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From Wikipedia, the free encyclopedia

Anna Lehr
The Truth About Husbands (1920) - 3.jpg
Lehr in The Truth About Husbands (1920)
Born(1890-11-17)November 17, 1890
New York City, U.S.
DiedJanuary 22, 1974(1974-01-22) (aged 83)
OccupationActress
ChildrenAnn Dvorak

Anna Lehr (November 17, 1890 – January 22, 1974) was an American silent film and stage actress.[1]

Biography

Born in New York City to Austrian immigrant parents, Frank Lehr and Emilie Freisinger, Anna Lehr filmed Civilization's Child (1916) for Thomas Ince, a Triangle-Kay Bee feature.[1] The screenplay was written by C. Gardner Sullivan.[2] There is a scene in which Russian cavalry charge over her as she lies prostrate on the ground. Lehr's fear was abated somewhat by her belief that horses will not step on people except by accident.[1] She played "Doris Ames" in the silent film Grafters (1917), which was directed by Allan Dwan.[3]

Lehr and Taylor Holmes in Upside Down (1919)
Lehr and Taylor Holmes in Upside Down (1919)

In 1919 Lehr was chosen by David Powell to play in Teeth of the Tiger. She was forced to withdraw due to ptomaine poisoning. The movie was being filmed by Famous Players-Lasky in New York City. Lehr's continued absence necessitated the retaking of scenes which she had completed.[4]

She was sued by Chappell, Inc., in 1921 for nonpayment of $916.85 worth of hats, gowns, and cloaks. Lehr testified that she had intended to pay for the merchandise but delayed after a sheriff and collectors began bothering her. Chappell contended that when she did not return to their store to make arrangements for payment, they had a right to send out to collect the amount owed them. Her attorney sought dismissal of the case on the grounds that Edwin McKim was made a party to the suit, but had not been served; McKim was in New York City at the time. The case was carried out in the Los Angeles, California court of Judge J.P. Wood.[5]

Family

She was married to Edwin McKim;[6] their daughter was actress Ann Dvorak.[5][7] The couple divorced when Dvorak was eight years old, and she and her father had no contact with each other for nearly 14 years. She finally reconnected with him "through a newspaper appeal" in 1934.[8]

Death

Lehr died in Santa Monica, California, aged 83, in 1974, predeceasing her daughter, Ann Dvorak, by only five years.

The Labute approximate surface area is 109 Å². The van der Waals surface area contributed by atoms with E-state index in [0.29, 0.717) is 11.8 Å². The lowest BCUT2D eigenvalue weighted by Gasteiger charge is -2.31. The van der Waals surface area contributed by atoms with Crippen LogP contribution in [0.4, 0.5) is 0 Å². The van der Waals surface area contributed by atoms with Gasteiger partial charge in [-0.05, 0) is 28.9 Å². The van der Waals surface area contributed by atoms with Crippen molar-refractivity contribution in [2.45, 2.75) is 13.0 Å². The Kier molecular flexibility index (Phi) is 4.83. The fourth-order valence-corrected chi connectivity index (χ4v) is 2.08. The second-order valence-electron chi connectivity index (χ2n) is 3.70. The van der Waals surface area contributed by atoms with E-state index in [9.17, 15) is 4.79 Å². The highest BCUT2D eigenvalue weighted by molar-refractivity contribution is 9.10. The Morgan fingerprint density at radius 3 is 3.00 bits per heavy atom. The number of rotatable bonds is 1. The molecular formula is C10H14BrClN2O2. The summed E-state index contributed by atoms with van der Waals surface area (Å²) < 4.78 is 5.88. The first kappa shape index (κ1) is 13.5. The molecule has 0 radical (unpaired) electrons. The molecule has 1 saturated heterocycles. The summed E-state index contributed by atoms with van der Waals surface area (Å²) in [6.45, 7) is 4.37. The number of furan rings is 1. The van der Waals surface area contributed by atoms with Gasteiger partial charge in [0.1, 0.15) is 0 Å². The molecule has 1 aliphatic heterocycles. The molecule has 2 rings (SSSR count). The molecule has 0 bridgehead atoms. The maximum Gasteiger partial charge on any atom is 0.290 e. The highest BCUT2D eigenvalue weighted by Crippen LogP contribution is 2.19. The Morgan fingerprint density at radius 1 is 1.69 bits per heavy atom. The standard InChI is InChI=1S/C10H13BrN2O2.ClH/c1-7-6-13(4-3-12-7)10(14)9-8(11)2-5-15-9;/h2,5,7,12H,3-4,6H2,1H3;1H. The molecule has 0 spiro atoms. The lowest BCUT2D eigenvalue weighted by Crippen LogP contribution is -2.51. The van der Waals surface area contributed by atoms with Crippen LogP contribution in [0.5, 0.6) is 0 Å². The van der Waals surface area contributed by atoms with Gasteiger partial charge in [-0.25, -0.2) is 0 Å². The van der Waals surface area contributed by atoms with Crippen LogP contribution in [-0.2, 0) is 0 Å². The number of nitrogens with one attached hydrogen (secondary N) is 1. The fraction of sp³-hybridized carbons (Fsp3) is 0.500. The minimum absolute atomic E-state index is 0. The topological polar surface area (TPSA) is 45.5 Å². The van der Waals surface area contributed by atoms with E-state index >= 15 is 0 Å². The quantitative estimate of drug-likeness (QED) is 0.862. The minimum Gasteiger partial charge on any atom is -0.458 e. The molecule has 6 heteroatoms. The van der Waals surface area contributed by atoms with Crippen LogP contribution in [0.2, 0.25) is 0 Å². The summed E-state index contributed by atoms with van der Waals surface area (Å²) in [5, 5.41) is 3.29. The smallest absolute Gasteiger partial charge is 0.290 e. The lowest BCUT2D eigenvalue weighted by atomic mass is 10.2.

Partial filmography

Year Title Role Notes
1912 A Simple Life Marie Smith
1914 Should a Woman Divorce?
1915 The White Scar[9] Wehnonah
1916 Civilization's Child Berna
1917 Grafters Doris Ames
Parentage Mrs. Brown
1918 My Own United States Agnes Churchill
Men Laura Burton Lost film
The Yellow Ticket Mary Varenka Lost film
Laughing Bill Hyde Ponotah
The Birth of a Race
1919 Thunderbolts of Fate Eleanor Brewster
1920 A Child for Sale Catherine Bell
The Truth About Husbands Janet Preece
The Valley of Doubt Annice
1921 Cheated Hearts Naomi Lost film
Mr. Barnes of New York Marina Paoli
1923 Ruggles of Red Gap Mrs. Belknap-Jackson

References

  1. ^ a b c At The Majestic, Sheboygan Press, May 24, 1916, p. 2
  2. ^ "Smashing Photoplay", Ogden Standard, June 3, 1916, p. 9
  3. ^ "Palace Theater", Grand Rapids, Wisconsin Daily Leader, October 20, 1917, p. 2
  4. ^ News Notes From Movieland, Madison Capital Times, July 31, 1919, p. 4
  5. ^ a b "Wants Husband Protected", Los Angeles Times, July 23, 1921
  6. ^ Edwin McKim profile at AnnDvorak.com
  7. ^ "Theatrical News; Regis Veiled Marriage", Trenton Evening Times, February 13, 1920, p. 15
  8. ^ "Ann Dvorak Finds Father After 14 Years' Silence". The New York Times. February 5, 1934. p. 19. ProQuest 101070794. Retrieved November 4, 2020 – via ProQuest.
  9. ^ Cozad, W. Lee. Those Magnificent Mountain Movies: (The Golden Years) 1911–1939, p. 17-18 (2002)

External links

This page was last edited on 20 March 2022, at 20:36
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